The video on Friday showed evidence that Zemari Ahmadi worked as an electrical engineer for the US non-governmental organization (NGO) Nutrition and Education International. He is shown delivering food in one of the company's white Toyota Corolla's to Afghans displaced by the war.
The New York Times investigation found that on August 29, Ahmadi left his home in the morning to pick up a colleague and his boss's laptop, which is when the US military suspected a white sedan had left an Islamic State (IS,ISIL, ISIS or Daesh) safe house and intercepted communications asking the driver to make several stops.
What the US military saw as suspicious activity was Ahmadi's daily activities, the report said citing his colleagues.
The US military may have mistakenly thought Ahmadi's white Toyota Corolla contained explosives that would be used against American troops at the Kabul international airport after he was seen running work-related errands and loading water containers for his home, the report added.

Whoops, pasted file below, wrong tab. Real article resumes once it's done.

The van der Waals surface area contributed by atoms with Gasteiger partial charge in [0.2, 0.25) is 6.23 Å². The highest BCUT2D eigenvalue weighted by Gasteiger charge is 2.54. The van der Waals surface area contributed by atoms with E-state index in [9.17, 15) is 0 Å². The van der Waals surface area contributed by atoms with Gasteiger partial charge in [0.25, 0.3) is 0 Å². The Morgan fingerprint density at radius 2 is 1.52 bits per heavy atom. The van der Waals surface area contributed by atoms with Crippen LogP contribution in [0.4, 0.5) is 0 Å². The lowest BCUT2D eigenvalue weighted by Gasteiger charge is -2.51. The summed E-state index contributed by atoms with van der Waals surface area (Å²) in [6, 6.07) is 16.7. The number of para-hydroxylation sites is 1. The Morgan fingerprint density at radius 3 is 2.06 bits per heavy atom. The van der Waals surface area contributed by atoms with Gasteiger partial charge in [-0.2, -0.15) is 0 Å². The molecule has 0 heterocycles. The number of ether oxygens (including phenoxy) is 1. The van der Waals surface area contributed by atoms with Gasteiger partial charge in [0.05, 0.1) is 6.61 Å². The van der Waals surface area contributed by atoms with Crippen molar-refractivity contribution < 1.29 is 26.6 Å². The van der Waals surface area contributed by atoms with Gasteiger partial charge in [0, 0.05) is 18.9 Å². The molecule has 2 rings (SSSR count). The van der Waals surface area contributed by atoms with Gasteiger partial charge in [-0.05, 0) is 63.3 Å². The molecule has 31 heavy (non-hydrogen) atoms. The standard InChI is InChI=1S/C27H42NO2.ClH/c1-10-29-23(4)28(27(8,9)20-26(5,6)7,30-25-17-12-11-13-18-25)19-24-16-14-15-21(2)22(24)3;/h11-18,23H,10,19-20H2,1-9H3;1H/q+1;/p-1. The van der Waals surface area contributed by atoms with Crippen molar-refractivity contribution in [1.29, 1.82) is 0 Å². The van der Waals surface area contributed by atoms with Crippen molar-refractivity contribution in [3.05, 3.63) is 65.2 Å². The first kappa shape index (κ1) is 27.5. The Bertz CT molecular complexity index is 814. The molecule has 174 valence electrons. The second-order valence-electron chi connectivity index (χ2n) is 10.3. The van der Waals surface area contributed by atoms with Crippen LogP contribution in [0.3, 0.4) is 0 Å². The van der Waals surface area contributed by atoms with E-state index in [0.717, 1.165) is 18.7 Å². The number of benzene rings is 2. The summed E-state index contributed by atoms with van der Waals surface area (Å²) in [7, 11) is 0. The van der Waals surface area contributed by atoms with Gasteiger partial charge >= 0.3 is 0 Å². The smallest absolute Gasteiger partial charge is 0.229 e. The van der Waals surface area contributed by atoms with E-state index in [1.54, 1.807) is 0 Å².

Ahmadi brought water containers to his home from the NGO office because there was a water shortage in his neighborhood, according to the report.
Although the US military claims only three civilians were killed in the attack, the investigation found that ten members of Ahmadi's family, including seven children (two of them — as young as 2), were killed in the strike. The report said, citing a relative, that the children had a habit of encircling Ahmadi's car when he would arrive home.
Joint Chiefs of Staff Chairman Mark Milley stated procedures were correctly followed and called it a "righteous strike". At the same time, the military did not comment on reports of a large number of civilian casualties, citing the need to complete the internal assessment.
The Taliban has condemned the US airstrikes in Kabul, emphasizing that arbitrary attacks in other countries are illegal. Spokesman Zabihullah Mujahid told media that if there was any potential threat, it should have been reported to the movement.
The White House did admit there was clearly a breakdown in the security process that failed to prevent the August 26 suicide bombing at the Kabul airport, which reportedly left 200 dead, including 13 US troops. The attack, claimed by Daesh, came amid the chaotic US evacuation from Afghanistan following the Taliban's takeover of Kabul on August 15.